A team effort: Other Fed leaders expressed dovish stances on inflation Wednesday. Fed Vice Chair Richard Clarida told the American Chamber of Commerce in Australia that while the outlook is improving, “it will take some time for economic activity and employment to return to levels that prevailed at the business cycle peak reached last February.” In the meantime, the Fed will maintain policies that are intended to push inflation “above 2 percent for some time," Clarida said.

Speaking to an economics class at Harvard University, Fed Governor Lael Brainard said that “the economy remains far from our goals in terms of both employment and inflation, and it will take some time to achieve substantial further progress,” which would likely depend upon widespread vaccination distribution. “Inflation remains very low, and although various measures of inflation expectations have picked up recently, they remain within their recent historical ranges,” she said. “I will carefully monitor inflation expectations, it will be important to see a sustained improvement in actual inflation to meet our average inflation goal,” she added.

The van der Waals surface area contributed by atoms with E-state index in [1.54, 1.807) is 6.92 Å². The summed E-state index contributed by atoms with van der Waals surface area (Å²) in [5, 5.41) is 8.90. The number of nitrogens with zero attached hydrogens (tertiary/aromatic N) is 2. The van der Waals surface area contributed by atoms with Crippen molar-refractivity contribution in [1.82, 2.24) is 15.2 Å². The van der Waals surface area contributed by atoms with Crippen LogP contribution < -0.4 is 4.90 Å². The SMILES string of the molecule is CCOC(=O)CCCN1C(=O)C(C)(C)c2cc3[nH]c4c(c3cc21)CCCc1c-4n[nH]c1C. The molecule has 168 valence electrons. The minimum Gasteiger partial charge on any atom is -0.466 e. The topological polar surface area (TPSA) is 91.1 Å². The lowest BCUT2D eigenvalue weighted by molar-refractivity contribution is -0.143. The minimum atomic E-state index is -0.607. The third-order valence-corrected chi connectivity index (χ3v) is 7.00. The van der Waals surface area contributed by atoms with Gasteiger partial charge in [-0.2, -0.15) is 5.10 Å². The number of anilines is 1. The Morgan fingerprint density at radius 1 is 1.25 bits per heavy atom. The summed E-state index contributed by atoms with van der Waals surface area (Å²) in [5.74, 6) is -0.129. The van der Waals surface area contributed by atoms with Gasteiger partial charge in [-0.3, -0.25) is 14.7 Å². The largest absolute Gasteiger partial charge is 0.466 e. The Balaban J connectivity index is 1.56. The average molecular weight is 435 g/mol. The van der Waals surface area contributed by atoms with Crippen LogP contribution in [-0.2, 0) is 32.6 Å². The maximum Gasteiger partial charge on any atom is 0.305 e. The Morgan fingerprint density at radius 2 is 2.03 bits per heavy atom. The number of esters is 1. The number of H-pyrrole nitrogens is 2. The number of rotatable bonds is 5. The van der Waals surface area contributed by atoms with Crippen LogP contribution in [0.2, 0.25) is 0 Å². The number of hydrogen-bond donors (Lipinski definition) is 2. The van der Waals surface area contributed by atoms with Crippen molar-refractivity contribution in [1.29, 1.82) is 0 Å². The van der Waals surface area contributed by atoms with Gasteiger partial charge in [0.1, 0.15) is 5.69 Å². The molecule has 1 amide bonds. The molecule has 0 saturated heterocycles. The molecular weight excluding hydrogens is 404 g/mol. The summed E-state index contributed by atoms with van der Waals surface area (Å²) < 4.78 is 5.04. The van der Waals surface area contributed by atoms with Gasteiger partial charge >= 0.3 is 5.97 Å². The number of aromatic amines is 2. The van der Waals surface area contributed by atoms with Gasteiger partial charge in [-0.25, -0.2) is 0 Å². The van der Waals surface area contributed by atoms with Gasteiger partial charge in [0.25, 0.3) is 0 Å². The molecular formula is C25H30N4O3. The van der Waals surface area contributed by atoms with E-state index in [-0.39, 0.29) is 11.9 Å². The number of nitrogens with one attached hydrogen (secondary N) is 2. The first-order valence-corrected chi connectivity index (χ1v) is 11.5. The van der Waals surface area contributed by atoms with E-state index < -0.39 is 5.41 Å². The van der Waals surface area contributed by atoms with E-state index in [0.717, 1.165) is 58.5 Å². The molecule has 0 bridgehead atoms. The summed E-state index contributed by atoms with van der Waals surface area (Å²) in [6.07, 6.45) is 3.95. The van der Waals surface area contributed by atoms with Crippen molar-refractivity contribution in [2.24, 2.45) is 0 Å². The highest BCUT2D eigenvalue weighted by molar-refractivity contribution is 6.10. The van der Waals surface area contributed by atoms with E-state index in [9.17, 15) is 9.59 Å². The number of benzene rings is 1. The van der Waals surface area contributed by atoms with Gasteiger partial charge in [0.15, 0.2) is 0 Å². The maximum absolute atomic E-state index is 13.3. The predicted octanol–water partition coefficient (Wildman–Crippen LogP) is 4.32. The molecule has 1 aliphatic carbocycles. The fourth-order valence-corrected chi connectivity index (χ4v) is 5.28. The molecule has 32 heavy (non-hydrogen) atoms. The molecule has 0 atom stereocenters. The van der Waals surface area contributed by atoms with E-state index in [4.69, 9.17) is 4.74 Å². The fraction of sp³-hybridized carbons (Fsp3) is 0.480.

Why it matters: The Fed chief once again is providing Democrats with a powerful defense against charges that their proposed $1.9 trillion Covid-19 relief bill will spark a destructive increase in inflation.